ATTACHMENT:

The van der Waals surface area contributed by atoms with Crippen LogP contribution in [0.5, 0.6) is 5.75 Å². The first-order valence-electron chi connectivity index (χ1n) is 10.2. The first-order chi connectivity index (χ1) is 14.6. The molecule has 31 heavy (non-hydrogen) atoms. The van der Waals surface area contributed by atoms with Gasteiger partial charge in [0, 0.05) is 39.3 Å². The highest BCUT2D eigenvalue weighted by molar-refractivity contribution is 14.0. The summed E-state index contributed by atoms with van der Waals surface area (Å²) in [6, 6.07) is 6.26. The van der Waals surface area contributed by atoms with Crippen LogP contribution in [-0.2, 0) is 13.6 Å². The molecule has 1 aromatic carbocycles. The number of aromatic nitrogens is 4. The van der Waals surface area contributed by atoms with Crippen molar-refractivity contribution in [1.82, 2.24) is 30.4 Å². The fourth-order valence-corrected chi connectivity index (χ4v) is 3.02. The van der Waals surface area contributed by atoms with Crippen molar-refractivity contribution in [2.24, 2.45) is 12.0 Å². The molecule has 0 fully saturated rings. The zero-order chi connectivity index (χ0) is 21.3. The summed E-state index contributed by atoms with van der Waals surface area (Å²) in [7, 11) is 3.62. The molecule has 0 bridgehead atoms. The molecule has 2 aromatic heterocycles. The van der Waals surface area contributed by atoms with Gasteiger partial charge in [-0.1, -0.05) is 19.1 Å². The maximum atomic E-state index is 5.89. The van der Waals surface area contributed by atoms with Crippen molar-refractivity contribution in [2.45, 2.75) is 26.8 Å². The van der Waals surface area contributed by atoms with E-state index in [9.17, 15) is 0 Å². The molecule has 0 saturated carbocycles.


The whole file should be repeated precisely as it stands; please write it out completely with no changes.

The van der Waals surface area contributed by atoms with Crippen LogP contribution in [0.5, 0.6) is 5.75 Å². The first-order valence-electron chi connectivity index (χ1n) is 10.2. The first-order chi connectivity index (χ1) is 14.6. The molecule has 31 heavy (non-hydrogen) atoms. The van der Waals surface area contributed by atoms with Gasteiger partial charge in [0, 0.05) is 39.3 Å². The highest BCUT2D eigenvalue weighted by molar-refractivity contribution is 14.0. The summed E-state index contributed by atoms with van der Waals surface area (Å²) in [6, 6.07) is 6.26. The van der Waals surface area contributed by atoms with Crippen LogP contribution in [-0.2, 0) is 13.6 Å². The molecule has 1 aromatic carbocycles. The number of aromatic nitrogens is 4. The van der Waals surface area contributed by atoms with Crippen molar-refractivity contribution in [1.82, 2.24) is 30.4 Å². The fourth-order valence-corrected chi connectivity index (χ4v) is 3.02. The van der Waals surface area contributed by atoms with Crippen molar-refractivity contribution in [2.24, 2.45) is 12.0 Å². The molecule has 0 fully saturated rings. The zero-order chi connectivity index (χ0) is 21.3. The summed E-state index contributed by atoms with van der Waals surface area (Å²) in [7, 11) is 3.62. The molecule has 0 bridgehead atoms. The molecule has 2 aromatic heterocycles. The van der Waals surface area contributed by atoms with Gasteiger partial charge in [-0.1, -0.05) is 19.1 Å². The maximum atomic E-state index is 5.89. The van der Waals surface area contributed by atoms with Crippen molar-refractivity contribution in [2.45, 2.75) is 26.8 Å². The van der Waals surface area contributed by atoms with E-state index in [9.17, 15) is 0 Å². The molecule has 0 saturated carbocycles.